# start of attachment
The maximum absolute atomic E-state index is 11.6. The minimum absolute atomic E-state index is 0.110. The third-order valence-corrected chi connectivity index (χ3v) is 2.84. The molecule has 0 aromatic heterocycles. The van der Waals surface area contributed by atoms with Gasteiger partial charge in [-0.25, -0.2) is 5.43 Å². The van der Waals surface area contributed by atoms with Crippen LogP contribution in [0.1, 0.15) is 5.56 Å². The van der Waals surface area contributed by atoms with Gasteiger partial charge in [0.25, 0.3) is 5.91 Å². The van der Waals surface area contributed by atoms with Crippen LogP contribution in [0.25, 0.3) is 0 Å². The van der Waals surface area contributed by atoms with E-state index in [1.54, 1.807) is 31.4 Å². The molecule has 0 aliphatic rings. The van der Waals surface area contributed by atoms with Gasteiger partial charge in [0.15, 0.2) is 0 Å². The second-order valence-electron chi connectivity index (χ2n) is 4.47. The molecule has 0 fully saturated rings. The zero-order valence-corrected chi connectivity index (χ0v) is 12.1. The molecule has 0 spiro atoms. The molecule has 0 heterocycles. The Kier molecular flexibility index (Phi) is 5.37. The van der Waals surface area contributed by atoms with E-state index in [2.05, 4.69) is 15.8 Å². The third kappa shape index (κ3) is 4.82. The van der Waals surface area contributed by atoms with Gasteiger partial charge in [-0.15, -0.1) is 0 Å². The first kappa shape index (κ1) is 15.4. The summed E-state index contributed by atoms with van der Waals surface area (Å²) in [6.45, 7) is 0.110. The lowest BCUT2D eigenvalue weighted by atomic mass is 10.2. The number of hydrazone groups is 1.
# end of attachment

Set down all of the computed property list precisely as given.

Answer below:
The maximum absolute atomic E-state index is 11.6. The minimum absolute atomic E-state index is 0.110. The third-order valence-corrected chi connectivity index (χ3v) is 2.84. The molecule has 0 aromatic heterocycles. The van der Waals surface area contributed by atoms with Gasteiger partial charge in [-0.25, -0.2) is 5.43 Å². The van der Waals surface area contributed by atoms with Crippen LogP contribution in [0.1, 0.15) is 5.56 Å². The van der Waals surface area contributed by atoms with Gasteiger partial charge in [0.25, 0.3) is 5.91 Å². The van der Waals surface area contributed by atoms with Crippen LogP contribution in [0.25, 0.3) is 0 Å². The van der Waals surface area contributed by atoms with E-state index in [1.54, 1.807) is 31.4 Å². The molecule has 0 aliphatic rings. The van der Waals surface area contributed by atoms with Gasteiger partial charge in [0.15, 0.2) is 0 Å². The second-order valence-electron chi connectivity index (χ2n) is 4.47. The molecule has 0 fully saturated rings. The zero-order valence-corrected chi connectivity index (χ0v) is 12.1. The molecule has 0 spiro atoms. The molecule has 0 heterocycles. The Kier molecular flexibility index (Phi) is 5.37. The van der Waals surface area contributed by atoms with E-state index in [2.05, 4.69) is 15.8 Å². The third kappa shape index (κ3) is 4.82. The van der Waals surface area contributed by atoms with Gasteiger partial charge in [-0.15, -0.1) is 0 Å². The first kappa shape index (κ1) is 15.4. The summed E-state index contributed by atoms with van der Waals surface area (Å²) in [6.45, 7) is 0.110. The lowest BCUT2D eigenvalue weighted by atomic mass is 10.2. The number of hydrazone groups is 1.